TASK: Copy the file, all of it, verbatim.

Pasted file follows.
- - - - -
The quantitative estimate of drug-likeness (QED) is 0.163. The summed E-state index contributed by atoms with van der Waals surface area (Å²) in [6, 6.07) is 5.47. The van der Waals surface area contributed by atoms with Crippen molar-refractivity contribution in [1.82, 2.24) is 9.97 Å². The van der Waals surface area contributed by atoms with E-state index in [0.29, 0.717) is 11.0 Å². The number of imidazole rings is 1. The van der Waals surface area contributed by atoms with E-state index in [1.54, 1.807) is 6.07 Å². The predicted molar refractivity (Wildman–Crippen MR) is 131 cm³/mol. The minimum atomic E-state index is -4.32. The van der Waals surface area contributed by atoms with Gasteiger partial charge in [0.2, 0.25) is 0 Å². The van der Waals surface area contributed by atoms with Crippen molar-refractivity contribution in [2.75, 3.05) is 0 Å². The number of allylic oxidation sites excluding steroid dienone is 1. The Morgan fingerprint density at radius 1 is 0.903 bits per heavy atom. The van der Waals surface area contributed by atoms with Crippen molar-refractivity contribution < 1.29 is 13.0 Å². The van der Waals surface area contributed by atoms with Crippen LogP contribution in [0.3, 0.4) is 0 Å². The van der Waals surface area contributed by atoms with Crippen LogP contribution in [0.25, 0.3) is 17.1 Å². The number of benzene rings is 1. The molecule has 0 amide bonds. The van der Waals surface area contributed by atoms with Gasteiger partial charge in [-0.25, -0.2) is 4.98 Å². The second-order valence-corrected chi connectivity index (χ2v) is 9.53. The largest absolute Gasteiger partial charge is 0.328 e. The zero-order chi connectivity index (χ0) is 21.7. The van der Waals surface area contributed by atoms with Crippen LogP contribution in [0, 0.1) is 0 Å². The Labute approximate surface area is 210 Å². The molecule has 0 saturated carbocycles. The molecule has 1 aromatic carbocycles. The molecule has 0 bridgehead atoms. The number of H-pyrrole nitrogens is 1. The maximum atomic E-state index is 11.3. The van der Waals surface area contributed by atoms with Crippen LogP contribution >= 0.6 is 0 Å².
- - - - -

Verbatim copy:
The quantitative estimate of drug-likeness (QED) is 0.163. The summed E-state index contributed by atoms with van der Waals surface area (Å²) in [6, 6.07) is 5.47. The van der Waals surface area contributed by atoms with Crippen molar-refractivity contribution in [1.82, 2.24) is 9.97 Å². The van der Waals surface area contributed by atoms with E-state index in [0.29, 0.717) is 11.0 Å². The number of imidazole rings is 1. The van der Waals surface area contributed by atoms with E-state index in [1.54, 1.807) is 6.07 Å². The predicted molar refractivity (Wildman–Crippen MR) is 131 cm³/mol. The minimum atomic E-state index is -4.32. The van der Waals surface area contributed by atoms with Gasteiger partial charge in [0.2, 0.25) is 0 Å². The van der Waals surface area contributed by atoms with Crippen molar-refractivity contribution in [2.75, 3.05) is 0 Å². The number of allylic oxidation sites excluding steroid dienone is 1. The Morgan fingerprint density at radius 1 is 0.903 bits per heavy atom. The van der Waals surface area contributed by atoms with Crippen molar-refractivity contribution < 1.29 is 13.0 Å². The van der Waals surface area contributed by atoms with Crippen LogP contribution in [0.3, 0.4) is 0 Å². The van der Waals surface area contributed by atoms with Crippen LogP contribution in [0.25, 0.3) is 17.1 Å². The number of benzene rings is 1. The molecule has 0 amide bonds. The van der Waals surface area contributed by atoms with Gasteiger partial charge in [-0.25, -0.2) is 4.98 Å². The second-order valence-corrected chi connectivity index (χ2v) is 9.53. The largest absolute Gasteiger partial charge is 0.328 e. The zero-order chi connectivity index (χ0) is 21.7. The van der Waals surface area contributed by atoms with Crippen LogP contribution in [0, 0.1) is 0 Å². The Labute approximate surface area is 210 Å². The molecule has 0 saturated carbocycles. The molecule has 1 aromatic carbocycles. The molecule has 0 bridgehead atoms. The number of H-pyrrole nitrogens is 1. The maximum atomic E-state index is 11.3. The van der Waals surface area contributed by atoms with Crippen LogP contribution >= 0.6 is 0 Å².